Caution

The SQL Standard doesn’t specify how many Columns can be grouped or what the size of a grouping Column may be (except that it can’t be a large object string), but most DBMSs allow fairly small numbers and sizes. When people create Tables, they often allot hundreds of characters for VARCHAR Columns (like “address” or “comment”), thinking that there is plenty of room in the row. Later they find that their DBMS can’t use those Columns In a GROUP BY clause, due to their size. Moral: Don’t make Columns bigger than they have to be.

The Single-Value Rule

The rationale for this rule is as follows. Suppose you have a list of cities and countries. If this SQL statement were legal:

SELECT    city, country FROM Cities_And_Countries
GROUP BY country;

what value would come out in the CITY Column? There are plausible answers such as “any city will do provided it’s in the country”, or “the DBMS should assume that we want to group by both country and city”. The problem with those answers is that they try to compensate for a formal user error. What the user really needs to know is “that does not compute”.

The rule does not mean that all values must be distinct. We could multiply everything times zero, yielding zeros in every Column in the select list, and we would still be specifying “single-valued per group”. The true meaning is that there must be, for each group, one (and only one) value which is appropriate as an answer for the query. Sometimes the DBMS doesn’t realize this, as in a SQL statement like:

SELECT   capitalcity, country FROM Cities_And_Countries
GROUP BY country;

but if that’s the case, we can easily tell the DBMS this is so by adding a grouping Column to the statement:

SELECT   capitalcity, country FROM Cities_And_Countries
GROUP BY country, capitalcity;

The single-value rule is sensible and it is Standard SQL. Don’t be misled by a “textbook” describing the one DBMS which does not follow the Standard.

Grouping by Expressions

We said earlier that, while you can use “GROUP BY Column list” in your SELECT statements, you can’t use “GROUP BY expression list”. This means that these two SQL statements are both illegal:

SELECT   EXTRACT(MONTH FROM bdate) FROM Table_1
GROUP BY EXTRACT(MONTH FROM bdate);

SELECT   EXTRACT(MONTH FROM bdate) AS ebdate FROM Table_1
GROUP BY ebdate;

Looks like we can’t group by MONTH: we have to group by the whole date. Bummer. Luckily, there is a way out if you have SQL-92 and some patience:

SELECT   ebdate
FROM     (SELECT EXTRACT(MONTH FROM bdate) AS ebdate FROM Table_1)
GROUP BY ebdate;

This example uses a Table subquery in the FROM clause, and puts all the necessary calculations inside that Table subquery. The outer SELECT does a grouping of the result – which is now legal, since the EBDATE Column is clearly identified as a Column belonging to the Table named in the FROM clause. If your DBMS doesn’t support Table subqueries in the FROM clause, try making a View, or a temporary Table, with the same logic. Whatever you do will be slow, because two Tables are being produced, one for the temporary Table and one for the grouping.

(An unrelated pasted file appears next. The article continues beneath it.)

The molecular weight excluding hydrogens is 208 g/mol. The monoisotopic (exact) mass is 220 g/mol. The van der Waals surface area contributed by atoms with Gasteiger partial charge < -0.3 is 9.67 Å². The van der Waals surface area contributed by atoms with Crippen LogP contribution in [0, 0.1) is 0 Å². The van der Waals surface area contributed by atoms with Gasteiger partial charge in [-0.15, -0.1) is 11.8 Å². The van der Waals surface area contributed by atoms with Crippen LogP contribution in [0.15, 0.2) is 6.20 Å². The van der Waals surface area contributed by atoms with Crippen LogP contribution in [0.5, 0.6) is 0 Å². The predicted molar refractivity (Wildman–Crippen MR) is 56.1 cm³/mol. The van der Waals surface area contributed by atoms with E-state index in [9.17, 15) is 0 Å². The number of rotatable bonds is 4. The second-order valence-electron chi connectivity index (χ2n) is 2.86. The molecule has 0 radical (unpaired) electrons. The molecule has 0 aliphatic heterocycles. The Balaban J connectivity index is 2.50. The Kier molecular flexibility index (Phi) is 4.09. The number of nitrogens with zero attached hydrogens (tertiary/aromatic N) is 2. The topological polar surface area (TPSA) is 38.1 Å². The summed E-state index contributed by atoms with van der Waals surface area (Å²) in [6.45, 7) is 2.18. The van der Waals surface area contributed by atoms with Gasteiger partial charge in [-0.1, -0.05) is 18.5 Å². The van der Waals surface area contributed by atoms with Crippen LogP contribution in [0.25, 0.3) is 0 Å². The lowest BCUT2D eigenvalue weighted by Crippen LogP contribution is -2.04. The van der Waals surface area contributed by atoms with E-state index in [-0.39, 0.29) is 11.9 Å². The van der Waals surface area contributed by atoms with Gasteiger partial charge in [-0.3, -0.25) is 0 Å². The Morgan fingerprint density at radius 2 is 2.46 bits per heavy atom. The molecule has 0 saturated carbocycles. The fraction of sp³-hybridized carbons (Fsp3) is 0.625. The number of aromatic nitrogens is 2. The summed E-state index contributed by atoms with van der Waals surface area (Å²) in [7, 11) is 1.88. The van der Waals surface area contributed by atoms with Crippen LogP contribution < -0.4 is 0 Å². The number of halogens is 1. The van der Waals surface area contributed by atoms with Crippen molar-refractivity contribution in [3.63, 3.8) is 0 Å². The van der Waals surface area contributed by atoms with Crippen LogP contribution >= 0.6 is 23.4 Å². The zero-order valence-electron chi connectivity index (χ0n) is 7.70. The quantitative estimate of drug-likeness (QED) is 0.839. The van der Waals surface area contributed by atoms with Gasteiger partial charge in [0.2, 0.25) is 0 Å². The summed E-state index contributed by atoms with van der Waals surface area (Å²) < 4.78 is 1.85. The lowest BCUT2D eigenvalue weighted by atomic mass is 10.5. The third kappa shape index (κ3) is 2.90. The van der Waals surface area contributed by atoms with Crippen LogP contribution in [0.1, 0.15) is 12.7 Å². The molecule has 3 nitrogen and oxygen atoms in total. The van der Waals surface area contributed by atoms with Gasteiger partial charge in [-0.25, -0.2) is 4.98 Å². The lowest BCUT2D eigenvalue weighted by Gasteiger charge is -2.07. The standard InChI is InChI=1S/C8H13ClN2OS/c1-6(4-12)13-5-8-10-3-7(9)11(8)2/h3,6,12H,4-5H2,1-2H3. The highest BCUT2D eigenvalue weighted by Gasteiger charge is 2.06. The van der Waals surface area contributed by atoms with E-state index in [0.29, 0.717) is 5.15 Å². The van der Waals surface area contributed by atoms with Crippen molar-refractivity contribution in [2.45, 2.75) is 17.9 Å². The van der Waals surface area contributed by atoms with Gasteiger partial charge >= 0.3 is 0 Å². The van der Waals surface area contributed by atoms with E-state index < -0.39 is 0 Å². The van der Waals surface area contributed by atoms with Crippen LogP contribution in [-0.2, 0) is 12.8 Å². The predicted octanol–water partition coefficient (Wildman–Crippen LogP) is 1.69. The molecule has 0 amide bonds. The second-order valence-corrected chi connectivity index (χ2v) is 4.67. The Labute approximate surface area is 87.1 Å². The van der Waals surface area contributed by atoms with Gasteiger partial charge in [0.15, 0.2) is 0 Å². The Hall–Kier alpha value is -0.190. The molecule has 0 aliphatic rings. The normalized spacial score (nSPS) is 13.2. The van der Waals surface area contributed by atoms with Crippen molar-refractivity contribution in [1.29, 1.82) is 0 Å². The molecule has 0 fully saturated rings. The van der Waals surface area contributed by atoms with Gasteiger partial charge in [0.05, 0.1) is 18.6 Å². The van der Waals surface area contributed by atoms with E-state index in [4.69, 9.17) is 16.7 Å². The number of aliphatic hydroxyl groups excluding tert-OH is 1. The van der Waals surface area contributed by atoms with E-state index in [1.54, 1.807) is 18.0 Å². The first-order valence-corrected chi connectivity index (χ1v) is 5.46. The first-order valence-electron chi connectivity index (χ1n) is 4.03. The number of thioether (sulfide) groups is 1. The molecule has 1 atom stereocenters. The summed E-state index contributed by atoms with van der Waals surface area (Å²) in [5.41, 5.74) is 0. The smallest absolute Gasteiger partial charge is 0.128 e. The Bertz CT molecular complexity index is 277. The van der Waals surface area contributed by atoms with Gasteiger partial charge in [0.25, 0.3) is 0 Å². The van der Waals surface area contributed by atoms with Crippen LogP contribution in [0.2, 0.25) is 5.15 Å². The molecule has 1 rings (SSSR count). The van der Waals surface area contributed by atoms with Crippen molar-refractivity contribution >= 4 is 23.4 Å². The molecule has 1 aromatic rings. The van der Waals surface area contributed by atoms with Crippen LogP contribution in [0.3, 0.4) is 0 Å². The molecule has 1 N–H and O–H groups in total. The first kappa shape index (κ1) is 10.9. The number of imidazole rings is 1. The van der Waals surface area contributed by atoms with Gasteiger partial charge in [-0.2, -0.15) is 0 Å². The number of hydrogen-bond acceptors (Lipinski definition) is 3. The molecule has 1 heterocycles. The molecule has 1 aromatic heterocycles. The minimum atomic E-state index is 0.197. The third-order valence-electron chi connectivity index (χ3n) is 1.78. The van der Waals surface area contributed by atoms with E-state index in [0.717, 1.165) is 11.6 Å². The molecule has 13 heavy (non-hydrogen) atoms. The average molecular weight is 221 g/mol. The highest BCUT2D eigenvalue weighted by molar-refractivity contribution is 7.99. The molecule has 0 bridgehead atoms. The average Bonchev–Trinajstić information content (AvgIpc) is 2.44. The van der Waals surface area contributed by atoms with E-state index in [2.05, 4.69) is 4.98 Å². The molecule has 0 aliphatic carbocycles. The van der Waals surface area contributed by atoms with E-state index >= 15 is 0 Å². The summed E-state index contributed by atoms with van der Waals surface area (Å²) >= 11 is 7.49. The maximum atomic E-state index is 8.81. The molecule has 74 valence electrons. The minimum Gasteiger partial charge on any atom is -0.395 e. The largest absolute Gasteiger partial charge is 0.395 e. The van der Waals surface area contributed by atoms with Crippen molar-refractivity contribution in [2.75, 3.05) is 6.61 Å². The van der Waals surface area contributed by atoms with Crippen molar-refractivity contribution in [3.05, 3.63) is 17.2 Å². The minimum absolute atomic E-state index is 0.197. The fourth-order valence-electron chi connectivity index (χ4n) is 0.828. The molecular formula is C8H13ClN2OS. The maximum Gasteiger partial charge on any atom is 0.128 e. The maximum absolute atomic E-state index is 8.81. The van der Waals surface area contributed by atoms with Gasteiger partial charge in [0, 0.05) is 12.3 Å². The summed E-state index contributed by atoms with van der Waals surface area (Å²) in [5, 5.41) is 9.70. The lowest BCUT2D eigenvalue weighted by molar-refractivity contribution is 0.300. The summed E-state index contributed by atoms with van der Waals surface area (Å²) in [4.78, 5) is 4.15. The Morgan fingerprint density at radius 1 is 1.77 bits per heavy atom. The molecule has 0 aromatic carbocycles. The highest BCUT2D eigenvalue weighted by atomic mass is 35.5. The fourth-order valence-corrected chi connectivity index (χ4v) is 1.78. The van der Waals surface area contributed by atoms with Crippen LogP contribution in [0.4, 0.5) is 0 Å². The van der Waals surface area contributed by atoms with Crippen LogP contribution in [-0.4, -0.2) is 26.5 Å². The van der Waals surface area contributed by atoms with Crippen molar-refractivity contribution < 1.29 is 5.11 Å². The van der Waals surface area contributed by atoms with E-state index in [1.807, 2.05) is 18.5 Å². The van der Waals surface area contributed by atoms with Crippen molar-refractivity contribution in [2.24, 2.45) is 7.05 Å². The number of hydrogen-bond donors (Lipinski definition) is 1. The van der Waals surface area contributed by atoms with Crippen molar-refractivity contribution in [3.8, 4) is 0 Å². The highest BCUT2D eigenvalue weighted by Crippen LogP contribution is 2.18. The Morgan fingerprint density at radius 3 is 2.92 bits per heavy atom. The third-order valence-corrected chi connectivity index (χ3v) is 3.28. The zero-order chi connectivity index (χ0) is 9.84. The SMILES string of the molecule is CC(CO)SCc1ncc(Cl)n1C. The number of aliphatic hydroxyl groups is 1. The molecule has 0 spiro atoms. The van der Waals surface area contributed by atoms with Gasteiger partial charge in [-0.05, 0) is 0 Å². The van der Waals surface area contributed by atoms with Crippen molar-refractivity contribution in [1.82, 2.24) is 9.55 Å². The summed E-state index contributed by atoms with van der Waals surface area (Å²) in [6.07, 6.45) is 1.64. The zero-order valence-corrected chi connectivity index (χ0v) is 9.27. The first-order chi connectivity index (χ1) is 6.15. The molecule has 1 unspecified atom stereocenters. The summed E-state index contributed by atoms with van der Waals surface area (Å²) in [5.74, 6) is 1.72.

New Syntax

Until now, all of our examples have shown GROUP BY followed by one or more <Column reference>s. This was the only available option until SQL3, which adds this syntax:

GROUP BY ROLLUP(grouping Columns)
GROUP BY CUBE(grouping Columns)
GROUP BY ()
GROUP BY GROUPING SETS grouping Column
GROUP BY GROUPING SETS (grouping Columns)
GROUP BY GROUPING SETS ROLLUP(grouping Columns)
GROUP BY GROUPING SETS CUBE(grouping Columns)
GROUP BY GROUPING SETS()
GROUP BY (grouping Columns),<grouping set list>
GROUP BY ROLLUP(grouping Columns),<grouping set list>
GROUP BY CUBE(grouping Columns),<grouping set list>
GROUP BY (),<grouping set list>

GROUP BY GROUPING SETS effectively allows groups within groups – in one pass, it generates multiple aggregated groups that would otherwise require a set operator to put the different result sets together. For example:

SELECT    A.id,B.name,COUNT(*)
FROM     Table_1 AS A, Table_2 as B
WHERE    A.number = B.number
GROUP BY GROUPING SETS (A.id,(A.id,B.name));

In this example, the GROUP BY clause determines the first requirement – groups of IDs – by grouping the A.ID values from the TABLE_1 Table. It then determines the second requirement – number of IDs by ID and NAME – by grouping the A.ID values from TABLE_1 with the B.NAME values from TABLE_2.